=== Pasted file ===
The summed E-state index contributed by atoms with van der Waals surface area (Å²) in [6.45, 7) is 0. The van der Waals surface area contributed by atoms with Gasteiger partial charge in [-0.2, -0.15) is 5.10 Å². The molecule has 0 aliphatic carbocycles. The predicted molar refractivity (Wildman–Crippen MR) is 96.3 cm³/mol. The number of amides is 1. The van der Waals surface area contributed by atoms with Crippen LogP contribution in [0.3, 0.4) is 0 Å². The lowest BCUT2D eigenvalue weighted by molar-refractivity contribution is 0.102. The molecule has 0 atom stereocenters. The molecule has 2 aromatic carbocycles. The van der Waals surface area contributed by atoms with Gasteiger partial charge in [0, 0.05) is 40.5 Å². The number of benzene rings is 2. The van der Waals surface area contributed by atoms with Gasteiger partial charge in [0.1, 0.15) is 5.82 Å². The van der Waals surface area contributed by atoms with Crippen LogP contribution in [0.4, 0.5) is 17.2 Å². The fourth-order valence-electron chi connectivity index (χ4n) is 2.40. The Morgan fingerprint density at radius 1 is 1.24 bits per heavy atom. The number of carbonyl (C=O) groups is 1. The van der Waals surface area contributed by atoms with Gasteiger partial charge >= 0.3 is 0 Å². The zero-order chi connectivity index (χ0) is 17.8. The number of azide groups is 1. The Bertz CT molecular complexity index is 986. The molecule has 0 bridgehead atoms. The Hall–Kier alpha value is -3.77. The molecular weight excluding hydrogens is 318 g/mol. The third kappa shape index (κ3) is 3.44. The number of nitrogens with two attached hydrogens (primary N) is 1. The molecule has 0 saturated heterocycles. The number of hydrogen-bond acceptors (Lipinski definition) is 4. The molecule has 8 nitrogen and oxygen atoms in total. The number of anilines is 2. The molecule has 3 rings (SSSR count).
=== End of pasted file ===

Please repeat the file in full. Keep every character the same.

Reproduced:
The summed E-state index contributed by atoms with van der Waals surface area (Å²) in [6.45, 7) is 0. The van der Waals surface area contributed by atoms with Gasteiger partial charge in [-0.2, -0.15) is 5.10 Å². The molecule has 0 aliphatic carbocycles. The predicted molar refractivity (Wildman–Crippen MR) is 96.3 cm³/mol. The number of amides is 1. The van der Waals surface area contributed by atoms with Crippen LogP contribution in [0.3, 0.4) is 0 Å². The lowest BCUT2D eigenvalue weighted by molar-refractivity contribution is 0.102. The molecule has 0 atom stereocenters. The molecule has 2 aromatic carbocycles. The van der Waals surface area contributed by atoms with Gasteiger partial charge in [0, 0.05) is 40.5 Å². The number of benzene rings is 2. The van der Waals surface area contributed by atoms with Gasteiger partial charge in [0.1, 0.15) is 5.82 Å². The van der Waals surface area contributed by atoms with Crippen LogP contribution in [0.4, 0.5) is 17.2 Å². The fourth-order valence-electron chi connectivity index (χ4n) is 2.40. The Morgan fingerprint density at radius 1 is 1.24 bits per heavy atom. The number of carbonyl (C=O) groups is 1. The van der Waals surface area contributed by atoms with Gasteiger partial charge >= 0.3 is 0 Å². The zero-order chi connectivity index (χ0) is 17.8. The number of azide groups is 1. The Bertz CT molecular complexity index is 986. The molecule has 0 bridgehead atoms. The Hall–Kier alpha value is -3.77. The molecular weight excluding hydrogens is 318 g/mol. The third kappa shape index (κ3) is 3.44. The number of nitrogens with two attached hydrogens (primary N) is 1. The molecule has 0 saturated heterocycles. The number of hydrogen-bond acceptors (Lipinski definition) is 4. The molecule has 8 nitrogen and oxygen atoms in total. The number of anilines is 2. The molecule has 3 rings (SSSR count).